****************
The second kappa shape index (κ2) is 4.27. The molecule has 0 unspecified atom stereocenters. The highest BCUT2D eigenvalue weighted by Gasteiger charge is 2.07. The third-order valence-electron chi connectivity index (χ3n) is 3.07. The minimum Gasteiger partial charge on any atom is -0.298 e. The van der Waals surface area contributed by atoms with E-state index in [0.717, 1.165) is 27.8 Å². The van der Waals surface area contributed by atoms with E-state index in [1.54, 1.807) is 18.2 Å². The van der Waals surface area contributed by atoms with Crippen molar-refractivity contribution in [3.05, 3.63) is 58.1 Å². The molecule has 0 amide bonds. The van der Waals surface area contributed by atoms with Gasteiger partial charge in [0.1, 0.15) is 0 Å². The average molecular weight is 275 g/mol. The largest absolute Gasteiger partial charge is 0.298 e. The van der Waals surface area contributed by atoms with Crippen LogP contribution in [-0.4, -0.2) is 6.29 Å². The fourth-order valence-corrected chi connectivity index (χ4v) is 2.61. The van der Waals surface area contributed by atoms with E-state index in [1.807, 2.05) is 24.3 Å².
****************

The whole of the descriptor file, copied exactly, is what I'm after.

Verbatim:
The second kappa shape index (κ2) is 4.27. The molecule has 0 unspecified atom stereocenters. The highest BCUT2D eigenvalue weighted by Gasteiger charge is 2.07. The third-order valence-electron chi connectivity index (χ3n) is 3.07. The minimum Gasteiger partial charge on any atom is -0.298 e. The van der Waals surface area contributed by atoms with E-state index in [0.717, 1.165) is 27.8 Å². The van der Waals surface area contributed by atoms with E-state index in [1.54, 1.807) is 18.2 Å². The van der Waals surface area contributed by atoms with Crippen molar-refractivity contribution in [3.05, 3.63) is 58.1 Å². The molecule has 0 amide bonds. The van der Waals surface area contributed by atoms with Gasteiger partial charge in [0.1, 0.15) is 0 Å². The average molecular weight is 275 g/mol. The largest absolute Gasteiger partial charge is 0.298 e. The van der Waals surface area contributed by atoms with Crippen LogP contribution in [-0.4, -0.2) is 6.29 Å². The fourth-order valence-corrected chi connectivity index (χ4v) is 2.61. The van der Waals surface area contributed by atoms with E-state index in [1.807, 2.05) is 24.3 Å².